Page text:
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Active shooter situation: Miami plan of action

After Bowling Green State University police took a suspect into custody for carrying a firearm on campus, it raised questions about Miami University’s plans to handle a similar situation.

John McCandless, chief of police at Miami, explained while there are a few exceptions for employees to carry a firearm under Ohio law, no guns are allowed on campus. 

If this rule were to be broken, both the Miami University Police Department (MUPD) and Oxford Police Department (OPD) would respond. 

Jessica Greene, assistant city manager for the City of Oxford, explained how MUPD and OPD would collaborate in an active shooter situation.

“When you talk about officers quickly locating and neutralizing the threat, whichever officers are closest are going to be the ones who actively do that,” Greene said.

McCandless and Greene said the two different departments train together for various reasons, including active shooter threats. Both departments have the means to notify students and the public. 

The City of Oxford alerts its citizens to threats through a system called Nixle as well as through its social media.

“You can sign up with Nixle for anything from crime alerts to weather alerts,” Greene said. “Then they send out a message that shows up on your email and text messaging.”

Miami, on the other hand, uses the Emergency Notification Process, which includes notifying the community through email, Omnilert and blue tower loudspeakers.

Jessica Rivinius, director of university news & media relations, said the university has a three-step process to respond to active shooters on campus.

“The first phase is intended to provide immediate instructions to those who are in imminent danger,” Rivinius said. “The second phase is immediate notification. [It] is intended to provide initial notification to those who are not in imminent danger but may be nearby. The third phase is follow up. [It] is intended to provide the community with more detailed information ... and appropriate follow up measures.”

The specific instructions given to students and the public would vary based on the situation at hand. 

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“It would depend on where they were and where the active shooter situation was. It might be to avoid the area, it might be to shelter-in-place,” McCandless said.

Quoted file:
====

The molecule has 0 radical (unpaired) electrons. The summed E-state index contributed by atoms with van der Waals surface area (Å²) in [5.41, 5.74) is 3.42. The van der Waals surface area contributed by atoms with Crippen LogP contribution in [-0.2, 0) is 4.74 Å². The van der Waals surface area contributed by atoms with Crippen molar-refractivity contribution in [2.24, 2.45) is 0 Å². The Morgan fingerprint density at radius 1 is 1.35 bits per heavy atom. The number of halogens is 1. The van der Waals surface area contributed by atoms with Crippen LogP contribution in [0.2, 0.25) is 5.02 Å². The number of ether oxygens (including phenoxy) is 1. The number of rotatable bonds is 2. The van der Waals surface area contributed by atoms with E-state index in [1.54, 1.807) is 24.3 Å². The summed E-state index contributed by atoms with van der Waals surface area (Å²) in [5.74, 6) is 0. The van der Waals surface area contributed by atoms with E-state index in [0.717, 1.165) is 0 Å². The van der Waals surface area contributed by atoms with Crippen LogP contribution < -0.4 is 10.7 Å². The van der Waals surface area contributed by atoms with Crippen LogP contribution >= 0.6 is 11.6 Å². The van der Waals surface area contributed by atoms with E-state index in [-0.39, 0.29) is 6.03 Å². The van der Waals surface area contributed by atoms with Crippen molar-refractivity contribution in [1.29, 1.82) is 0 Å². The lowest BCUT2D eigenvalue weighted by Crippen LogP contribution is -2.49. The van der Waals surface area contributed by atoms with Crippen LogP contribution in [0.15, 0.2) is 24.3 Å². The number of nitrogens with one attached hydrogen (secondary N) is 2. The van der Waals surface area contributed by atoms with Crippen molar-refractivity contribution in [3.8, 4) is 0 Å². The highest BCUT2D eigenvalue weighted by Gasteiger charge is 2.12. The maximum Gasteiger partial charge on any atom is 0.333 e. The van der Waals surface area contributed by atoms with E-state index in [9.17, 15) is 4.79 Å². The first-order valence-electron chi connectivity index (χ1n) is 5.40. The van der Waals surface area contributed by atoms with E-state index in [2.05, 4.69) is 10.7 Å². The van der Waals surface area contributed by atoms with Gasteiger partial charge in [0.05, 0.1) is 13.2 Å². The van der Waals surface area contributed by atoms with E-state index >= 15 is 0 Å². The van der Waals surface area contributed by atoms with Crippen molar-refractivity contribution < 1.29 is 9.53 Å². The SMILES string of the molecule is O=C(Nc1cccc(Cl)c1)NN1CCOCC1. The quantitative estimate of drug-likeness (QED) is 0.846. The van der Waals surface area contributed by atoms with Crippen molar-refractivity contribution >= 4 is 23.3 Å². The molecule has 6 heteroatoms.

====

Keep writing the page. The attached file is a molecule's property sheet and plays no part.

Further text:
In order to be prepared and feel safe, McCandless said students should watch the “RUN HIDE FIGHT Surviving an Active Shooter Event” video on the university's website. This video was put together by the City of Houston’s Mayor’s Office and Homeland Security.

“[The video] is pretty cutting edge,” McCandless said. “It gives people a pretty good sense of the things that law enforcement suggest people do in the case of an active shooter.”

This video reenacts what an active shooter situation can look like and provides a simple plan to remember: run, hide, fight.

If such an event does occur, multiple steps will be taken afterward to ensure the well-being for those individuals impacted.

“Miami University will provide counseling services to members of the campus community,” Rivinius said. “We would look for ways to have them visit and be available to those communities specifically affected by the event.”

In the 15 years that McCandless has worked as Chief of Police at Miami, there has not been an active shooter threat. 

Overall, students interviewed feel safe on Miami’s campus.

Chloe Price, a senior majoring in political science, described how Miami’s location fosters safety.

“I transferred from the University of Toledo where it was very urban and an unsafe environment,” Price said. “I am from a really small rural area just like Oxford, and I basically feel just as safe here as I do at home.” 

Lucy McCarthy, a first-year psychology major, said she has a slight concern about gun safety and thinks the university can do more from a communication standpoint.

“Overall safety here, sometimes, does not have as much information about when something is happening in our community,” McCarthy said. 

McCarthy said these concerns arose after a recent Uptown incident.

However, Greene said there was never an active shooting threat.

“An employee at a local bar was trying to escort someone out,” Greene said. “When they were being asked to leave, a gun fell out of his waist belt. But the police were there, they arrested him, the gun was picked up and it was put in custody.”

While the threat of an active shooter has been historically low, students should be aware and know what to do in the event an active shooter situation does occur.

“Every school, college and K-12 institutions should have more training and be aware,” Price said. “It could happen anywhere.”